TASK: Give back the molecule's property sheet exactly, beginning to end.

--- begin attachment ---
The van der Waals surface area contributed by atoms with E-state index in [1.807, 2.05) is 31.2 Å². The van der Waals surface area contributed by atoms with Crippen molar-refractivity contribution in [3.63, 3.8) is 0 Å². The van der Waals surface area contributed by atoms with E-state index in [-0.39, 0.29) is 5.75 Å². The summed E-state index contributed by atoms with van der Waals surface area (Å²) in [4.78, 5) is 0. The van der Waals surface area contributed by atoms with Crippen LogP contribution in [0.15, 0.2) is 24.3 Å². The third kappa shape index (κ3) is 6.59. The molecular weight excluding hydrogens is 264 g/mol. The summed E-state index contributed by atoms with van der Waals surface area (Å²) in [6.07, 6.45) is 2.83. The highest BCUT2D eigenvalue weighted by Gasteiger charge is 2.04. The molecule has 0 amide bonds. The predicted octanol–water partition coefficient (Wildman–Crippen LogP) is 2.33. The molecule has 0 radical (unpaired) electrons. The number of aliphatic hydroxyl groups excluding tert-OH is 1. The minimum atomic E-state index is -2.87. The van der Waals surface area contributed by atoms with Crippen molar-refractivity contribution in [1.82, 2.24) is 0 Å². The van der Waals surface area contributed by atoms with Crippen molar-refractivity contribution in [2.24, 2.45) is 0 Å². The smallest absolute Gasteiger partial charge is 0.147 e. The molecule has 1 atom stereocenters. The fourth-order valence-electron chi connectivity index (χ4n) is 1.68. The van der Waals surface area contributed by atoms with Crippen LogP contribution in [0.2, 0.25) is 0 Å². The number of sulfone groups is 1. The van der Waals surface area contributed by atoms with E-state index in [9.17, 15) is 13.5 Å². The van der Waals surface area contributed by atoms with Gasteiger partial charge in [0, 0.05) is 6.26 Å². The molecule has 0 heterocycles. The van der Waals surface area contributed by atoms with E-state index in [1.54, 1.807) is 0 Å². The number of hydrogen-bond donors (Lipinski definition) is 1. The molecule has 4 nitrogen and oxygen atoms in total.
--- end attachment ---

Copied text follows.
The van der Waals surface area contributed by atoms with E-state index in [1.807, 2.05) is 31.2 Å². The van der Waals surface area contributed by atoms with Crippen molar-refractivity contribution in [3.63, 3.8) is 0 Å². The van der Waals surface area contributed by atoms with E-state index in [-0.39, 0.29) is 5.75 Å². The summed E-state index contributed by atoms with van der Waals surface area (Å²) in [4.78, 5) is 0. The van der Waals surface area contributed by atoms with Crippen LogP contribution in [0.15, 0.2) is 24.3 Å². The third kappa shape index (κ3) is 6.59. The molecular weight excluding hydrogens is 264 g/mol. The summed E-state index contributed by atoms with van der Waals surface area (Å²) in [6.07, 6.45) is 2.83. The highest BCUT2D eigenvalue weighted by Gasteiger charge is 2.04. The molecule has 0 amide bonds. The predicted octanol–water partition coefficient (Wildman–Crippen LogP) is 2.33. The molecule has 0 radical (unpaired) electrons. The number of aliphatic hydroxyl groups excluding tert-OH is 1. The minimum atomic E-state index is -2.87. The van der Waals surface area contributed by atoms with Crippen molar-refractivity contribution in [1.82, 2.24) is 0 Å². The van der Waals surface area contributed by atoms with Crippen molar-refractivity contribution in [2.24, 2.45) is 0 Å². The smallest absolute Gasteiger partial charge is 0.147 e. The molecule has 1 atom stereocenters. The fourth-order valence-electron chi connectivity index (χ4n) is 1.68. The van der Waals surface area contributed by atoms with Crippen LogP contribution in [0.2, 0.25) is 0 Å². The number of sulfone groups is 1. The van der Waals surface area contributed by atoms with E-state index in [9.17, 15) is 13.5 Å². The van der Waals surface area contributed by atoms with Gasteiger partial charge in [0, 0.05) is 6.26 Å². The molecule has 0 heterocycles. The van der Waals surface area contributed by atoms with E-state index in [1.54, 1.807) is 0 Å². The number of hydrogen-bond donors (Lipinski definition) is 1. The molecule has 4 nitrogen and oxygen atoms in total.